Need to find ways to save money? These vintage frugal tips are perfect for the challenges we are facing today. They will help your family to feel safer in these tough times.
Here in the US and around the world unemployment is reaching record levels and the world economies are crashing. These things have happened before but not usually world wide and not usually with the unique health crisis happening at the same time.
Even reading over my frugal blog posts I often found tips that don’t really work right now. Either because we can’t go out or because the items needed just simply can’t be found.
Most of us need to be really frugal now though so we need those tips more than ever. Our brains are full of information so even if they are things we may have thought about in the past we need a refresher.
I decided to look through things I’ve written in the past and do research on other tough times like the Great Depression and WWII to find things that still work today to help us save money.
Hopefully, these tips will be helpful for you and your family during this tough time. We are all in this together!
Vintage Frugal Tips for Today
Avoid Food Waste
This one is huge and a big focus for me. I always wanted to reduce food waste because it’s good for the budget and the environment but right now there is an added reason. We don’t want to shop very often and store shelves often seem pretty bare these days.
The two things you really need to do to avoid food waste is to have a meal plan and use leftovers in a wise way. For example, I cooked up some sausage for biscuits and gravy but I didn’t need the whole pack for that meal, I’m going to use some to go with waffles this week and freeze the rest to use in a casserole or more gravy later.
Casseroles are a really good way to use things you have small bits of. I had a bunch of broken pieces of lasagna noodles, those can now be a baked ziti. I have ends of bread in my freezer that will be bread crumbs for meatballs and also some bread pudding.
If you have things you aren’t sure how to use up hop on the internet and ask a friend or ask in the Homemaking for Everyone Facebook group.
If there are parts of the food that isn’t edible composting can be a great way to use it. A lot of us are considering a garden this year and having your own compost is really helpful. You can use it in flower gardens as well.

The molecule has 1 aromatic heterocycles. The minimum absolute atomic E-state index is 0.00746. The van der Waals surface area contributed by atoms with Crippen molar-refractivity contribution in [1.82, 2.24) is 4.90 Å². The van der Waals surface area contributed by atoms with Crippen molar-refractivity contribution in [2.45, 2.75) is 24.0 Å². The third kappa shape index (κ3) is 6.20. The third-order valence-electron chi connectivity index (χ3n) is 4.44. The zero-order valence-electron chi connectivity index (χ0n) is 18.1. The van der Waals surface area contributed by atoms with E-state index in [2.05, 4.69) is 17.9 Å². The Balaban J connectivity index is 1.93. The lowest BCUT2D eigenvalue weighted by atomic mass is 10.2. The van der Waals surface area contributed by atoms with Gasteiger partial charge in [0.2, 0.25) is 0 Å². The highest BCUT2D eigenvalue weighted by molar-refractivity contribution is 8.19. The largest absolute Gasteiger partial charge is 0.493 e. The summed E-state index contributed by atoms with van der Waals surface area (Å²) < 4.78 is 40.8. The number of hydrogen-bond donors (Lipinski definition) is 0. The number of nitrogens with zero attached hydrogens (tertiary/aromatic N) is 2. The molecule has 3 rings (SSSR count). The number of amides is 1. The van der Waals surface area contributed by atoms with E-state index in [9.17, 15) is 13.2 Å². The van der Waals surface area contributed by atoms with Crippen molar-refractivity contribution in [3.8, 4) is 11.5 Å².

Start a Garden
Lately having a vegetable garden is looking better and better. Thankfully for a lot of us in the US, we are just coming into the perfect time to start a garden.
Even if you have limited space there are options for growing somethings in containers. That can even be an easier form of gardening if you aren’t terribly great at it.
A friend of mine that is amazing at all homesteading things, Victoria, has shared information on fast-growing vegetables so you can start harvesting very soon. She is my go-to source for all things gardening.
If you can’t get ahold of seeds right now reach out to friends. Often with small gardens, you don’t need the full package so you may be able to get some from friends in your area.
Trade and Borrow
Something we don’t do much anymore that used to be common is trading and borrowing. This is likely the time to bring that back. Now it will have to be done carefully with porch dropoffs and such but it can be done.
Think about skills you have that others may not like baking, sewing, etc…. And then think about the things you aren’t great at and see if you can make a trade.
You may also be able to get some food in your area that someone nearby can’t get but they can get ahold of something else you need. That’s another good time to trade.
Borrowing is great for bigger things like maybe your lawnmower broke or your lawn company can no longer mow for you. See if a neighbor would mind letting you borrow theirs. Just be sure to disinfect and wash your hands.
Get creative and be a good neighbor, without risking your health and safety of course!
Cook From Scratch
Pre-packaged food takes up more space and per calorie is usually more expensive. Now is a great time to learn to make more things from scratch.
I feel so grateful right now that I can bake and cook most foods from scratch. Not only is it helping keep us fed no matter what food we find but it’s also allowing us to eat some favorite foods that we would normally get out. If you can make space in your budget for treats it can really boost your mood and is still likely cheaper than getting those same items from curbside or delivery.
If cooking is new to you start with learning the cooking basics. This is a good time to start learning and practicing.
Learn New Skills
Hiring people to do things for you is expensive but also not very safe right now. It’s a good time to learn how to do a lot of things on your own.
I was lucky to grow up around a dad and grandpa that can fix just about anything. I spent a lot of time watching and “helping” so I picked up a lot. So many tasks you can find directions for online, even on YouTube if you are visual.
Be careful of course but if you can safely fix something go for it! You will be grateful for these skills later as well. And fixing things instead of buying something new is always a great way to be frugal and eco-friendly.
And speaking of learning new skills, a place I love to use to learn new skills is Bluprint. It’s a site with tons of classes on different skills. Now through April 9th, you can get all of the classes for free! You can’t beat that deal.
More Frugal Living Resources
If you are looking for even more ideas for how to be frugal I have lots of posts for you to check out. Some of the tips will work now but of course, some won’t be practical.